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Lenore Asbury, ‘Rookwood, Fine Vellum Vase With Magnolia Blossoms (Uncrazed), Cincinnati, OH’, 1930, Rago/Wright
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Lenore Asbury, ‘Rookwood, Fine Vellum Vase With Magnolia Blossoms (Uncrazed), Cincinnati, OH’, 1930, Rago/Wright
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Rookwood, Fine Vellum Vase With Magnolia Blossoms (Uncrazed), Cincinnati, OH, 1930

12 × 4 1/2 in
30.5 × 11.4 cm
Bidding closed
About the work
Provenance
RW
Rago/Wright
Medium
Design/Decorative Art
Signature
Flame mark/XXX/904C/V/L.A.
Rookwood Pottery
Follow

Maria Longworth (later, Maria Longworth Nichols Storer; 1849-1932) established Rookwood Pottery in 1880. Born in Cincinnati, Ohio, to a socially elite family, she was an amateur ceramics painter who exhibited at the 1876 Philadelphia Centennial Exhibition. While there, she examined the Japanese ceramics on display and returned home determined to apply what she had learned. Soon after founding her firm, she employed a modest staff that included business director William W. Taylor. In 1889, Rookwood won a gold medal at the Paris Exposition and in that same year Maria handed the company over to Taylor, maintaining only a distant interest. Rookwood Pottery produced unique pieces and production pottery, tiles, and architectural faience in a variety of styles over the years. Bringing in talented sculptors and decorators, the firm was internationally respected in its time and remains popular among collectors today. [Source: Jason Jacques]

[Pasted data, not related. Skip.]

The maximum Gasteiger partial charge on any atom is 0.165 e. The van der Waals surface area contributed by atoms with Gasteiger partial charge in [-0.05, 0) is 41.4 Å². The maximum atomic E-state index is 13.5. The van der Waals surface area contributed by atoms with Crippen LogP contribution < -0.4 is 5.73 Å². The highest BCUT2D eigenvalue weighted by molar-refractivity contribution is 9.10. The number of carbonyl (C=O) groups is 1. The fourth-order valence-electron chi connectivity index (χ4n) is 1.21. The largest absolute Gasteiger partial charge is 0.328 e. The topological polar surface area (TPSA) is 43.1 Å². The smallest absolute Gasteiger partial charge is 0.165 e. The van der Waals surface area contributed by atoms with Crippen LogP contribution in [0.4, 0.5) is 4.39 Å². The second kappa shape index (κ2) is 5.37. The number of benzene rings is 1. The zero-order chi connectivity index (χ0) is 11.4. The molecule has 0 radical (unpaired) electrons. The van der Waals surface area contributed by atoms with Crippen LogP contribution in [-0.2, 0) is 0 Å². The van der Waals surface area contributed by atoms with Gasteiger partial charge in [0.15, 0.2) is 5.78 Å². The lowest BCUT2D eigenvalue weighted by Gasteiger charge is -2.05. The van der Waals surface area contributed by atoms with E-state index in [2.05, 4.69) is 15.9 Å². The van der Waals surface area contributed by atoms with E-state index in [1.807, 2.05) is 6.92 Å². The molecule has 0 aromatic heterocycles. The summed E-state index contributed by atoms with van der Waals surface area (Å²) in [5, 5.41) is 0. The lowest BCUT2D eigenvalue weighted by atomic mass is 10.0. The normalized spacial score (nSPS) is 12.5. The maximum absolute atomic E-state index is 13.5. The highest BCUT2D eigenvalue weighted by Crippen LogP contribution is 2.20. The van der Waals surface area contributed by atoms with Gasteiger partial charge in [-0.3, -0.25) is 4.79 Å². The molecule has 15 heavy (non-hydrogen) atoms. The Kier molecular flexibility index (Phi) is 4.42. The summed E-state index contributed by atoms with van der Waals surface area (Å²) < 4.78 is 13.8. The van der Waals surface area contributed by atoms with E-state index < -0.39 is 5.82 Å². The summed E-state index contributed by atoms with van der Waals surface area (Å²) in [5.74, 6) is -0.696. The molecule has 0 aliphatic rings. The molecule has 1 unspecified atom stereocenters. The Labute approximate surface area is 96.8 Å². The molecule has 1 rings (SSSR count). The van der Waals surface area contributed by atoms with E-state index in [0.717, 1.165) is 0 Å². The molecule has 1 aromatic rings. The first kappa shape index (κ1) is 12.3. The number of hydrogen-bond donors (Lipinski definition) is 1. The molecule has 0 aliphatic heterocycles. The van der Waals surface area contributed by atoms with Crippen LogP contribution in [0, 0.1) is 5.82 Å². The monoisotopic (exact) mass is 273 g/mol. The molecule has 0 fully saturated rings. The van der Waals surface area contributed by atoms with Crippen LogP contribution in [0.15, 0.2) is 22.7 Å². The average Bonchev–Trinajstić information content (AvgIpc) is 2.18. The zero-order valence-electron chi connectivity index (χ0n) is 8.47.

Lenore Asbury, ‘Rookwood, Fine Vellum Vase With Magnolia Blossoms (Uncrazed), Cincinnati, OH’, 1930, Rago/Wright
Navigate left
Lenore Asbury, ‘Rookwood, Fine Vellum Vase With Magnolia Blossoms (Uncrazed), Cincinnati, OH’, 1930, Rago/Wright
Navigate right
Save
Save
View
View in room
Share
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Save
Save
View
View in room
Share
Share
About the work
Provenance
RW
Rago/Wright
Medium
Design/Decorative Art
Signature
Flame mark/XXX/904C/V/L.A.
Rookwood Pottery
Follow

Maria Longworth (later, Maria Longworth Nichols Storer; 1849-1932) established Rookwood Pottery in 1880. Born in Cincinnati, Ohio, to a socially elite family, she was an amateur ceramics painter who exhibited at the 1876 Philadelphia Centennial Exhibition. While there, she examined the Japanese ceramics on display and returned home determined to apply what she had learned. Soon after founding her firm, she employed a modest staff that included business director William W. Taylor. In 1889, Rookwood won a gold medal at the Paris Exposition and in that same year Maria handed the company over to Taylor, maintaining only a distant interest. Rookwood Pottery produced unique pieces and production pottery, tiles, and architectural faience in a variety of styles over the years. Bringing in talented sculptors and decorators, the firm was internationally respected in its time and remains popular among collectors today. [Source: Jason Jacques]

Rookwood, Fine Vellum Vase With Magnolia Blossoms (Uncrazed), Cincinnati, OH, 1930

12 × 4 1/2 in
30.5 × 11.4 cm
Bidding closed